SILK, based on the novel by Alessandro Baricco, is a singularly uninvolving bit of piffle crafted as though those who made it were afraid of waking someone. The scenery is lovely, which is a good thing, because there is nothing else happening here worth seeing. And from this we learn a valuable lesson. Art direction alone can’t carry a film.
Screenwriter/director Francois Girard, who crafted THE RED VIOLIN, is less inspired in rendering a tale of silkworms and smuggling. Herve Joncour (Michael Pitt) crosses the globe from France to Japan, challenging the difficulties of 19th-century travel, the icy Russian steppes, and Japan’s closed-door policy when it comes to anyone entering the country who is not native born. His quest is a supply of silkworm eggs not infected by virus that has wiped out his usual source. There he encounters a warlord willing to do business with a foreigner and the warlord’s enigmatic mistress (Sei Ashina). Where sexual obsession should bloom there is instead a series of picture postcards. They are lovely, from a white-haired man in a snow-covered forest, to the strange formality of a tea ceremony. Perfect composition, glossy lighting and performances that are barely perceptible. When Herve returns home from his first trip, after being away for months with no certainty about when or even if he will return, the reaction of his lovely new wife, Helene (Keira Knightly) says, and I quote, “You’re back” with an inert monotone that is as astonishing as it is ridiculous.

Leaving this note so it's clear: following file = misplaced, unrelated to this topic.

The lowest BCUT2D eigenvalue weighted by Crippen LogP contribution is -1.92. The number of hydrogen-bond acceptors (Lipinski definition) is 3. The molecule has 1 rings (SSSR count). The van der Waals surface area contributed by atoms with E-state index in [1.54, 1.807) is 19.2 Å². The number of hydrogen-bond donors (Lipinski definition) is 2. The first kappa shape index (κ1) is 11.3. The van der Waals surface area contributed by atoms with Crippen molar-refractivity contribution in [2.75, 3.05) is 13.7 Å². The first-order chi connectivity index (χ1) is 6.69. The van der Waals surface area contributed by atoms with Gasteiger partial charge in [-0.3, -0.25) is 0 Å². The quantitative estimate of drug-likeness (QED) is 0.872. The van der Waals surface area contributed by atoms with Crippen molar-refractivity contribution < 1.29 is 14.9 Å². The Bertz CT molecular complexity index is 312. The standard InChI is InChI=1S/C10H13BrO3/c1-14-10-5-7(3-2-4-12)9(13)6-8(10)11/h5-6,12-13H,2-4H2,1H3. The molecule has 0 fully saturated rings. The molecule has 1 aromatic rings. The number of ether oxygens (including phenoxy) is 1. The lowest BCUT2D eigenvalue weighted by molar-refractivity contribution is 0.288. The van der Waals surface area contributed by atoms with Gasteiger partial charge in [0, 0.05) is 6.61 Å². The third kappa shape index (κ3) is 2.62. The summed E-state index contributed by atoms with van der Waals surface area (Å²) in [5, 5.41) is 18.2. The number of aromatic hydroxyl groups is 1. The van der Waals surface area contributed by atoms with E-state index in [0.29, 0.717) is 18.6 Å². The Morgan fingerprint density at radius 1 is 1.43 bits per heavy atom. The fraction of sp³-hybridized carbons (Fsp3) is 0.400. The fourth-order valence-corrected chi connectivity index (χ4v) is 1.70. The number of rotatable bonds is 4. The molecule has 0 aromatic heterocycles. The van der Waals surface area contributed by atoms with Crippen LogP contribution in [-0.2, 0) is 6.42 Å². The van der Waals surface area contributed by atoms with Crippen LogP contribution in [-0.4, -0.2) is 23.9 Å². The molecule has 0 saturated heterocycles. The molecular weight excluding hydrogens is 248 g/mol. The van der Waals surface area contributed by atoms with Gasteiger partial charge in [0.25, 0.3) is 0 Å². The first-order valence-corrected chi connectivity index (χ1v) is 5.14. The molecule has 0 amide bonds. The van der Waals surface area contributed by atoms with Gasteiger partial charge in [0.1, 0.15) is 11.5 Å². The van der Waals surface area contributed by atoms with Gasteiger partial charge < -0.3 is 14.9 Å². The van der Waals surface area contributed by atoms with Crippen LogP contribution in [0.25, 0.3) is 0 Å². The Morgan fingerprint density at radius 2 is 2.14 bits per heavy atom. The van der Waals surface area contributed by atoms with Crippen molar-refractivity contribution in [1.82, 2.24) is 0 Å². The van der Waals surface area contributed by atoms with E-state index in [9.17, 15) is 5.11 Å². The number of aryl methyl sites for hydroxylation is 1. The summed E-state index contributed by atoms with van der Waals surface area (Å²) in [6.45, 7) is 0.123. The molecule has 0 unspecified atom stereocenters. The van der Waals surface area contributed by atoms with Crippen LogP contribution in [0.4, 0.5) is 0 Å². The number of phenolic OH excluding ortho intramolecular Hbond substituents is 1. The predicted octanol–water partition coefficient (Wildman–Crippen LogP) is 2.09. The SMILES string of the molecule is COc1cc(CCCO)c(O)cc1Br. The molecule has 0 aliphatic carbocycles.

There is not so much passion as posing for all the lovemaking and longing going. Even the undeniable voluptuousness of Pitt’s cupid’s bow lips fails to overcome it, even when the camera lingers on them oh so lovingly as he soaks in a Japanese bath, blindfolded and receiving the tender ministrations of the Japanese woman for whom he pines. Back in France, Knightly broods over her childless state, though that brooding is hard to distinguish from her other emotions. Actually, it’s hard to distinguish any emotions at work here, even when civil war rages in Japan, and terminal illnesses crop up in France. There is one exception and that is Alfred Molina, bless him, as a one-handed silk merchant with a penchant for playing pool, he stirs things to life with his native ebullience, bustling along with a bright-eyed buoyancy in the realm of sleepwalkers. Pitt, never seeming so young and immature, fades into the lovely background as just another beautiful ornament providing a framework for an exercise in extreme boredom.
This is a motion picture that is remarkable for his stubbornly static quality. People, like events, move ponderously, as does the camera, when any of them move at all. The effect is like a still-life, carefully thought out in color, light, and arrangement, but completely lacking any vestige of life in the stillness. Watching a metronome drone on at its slowest setting would be more diverting that SILK. And would make just as much sense.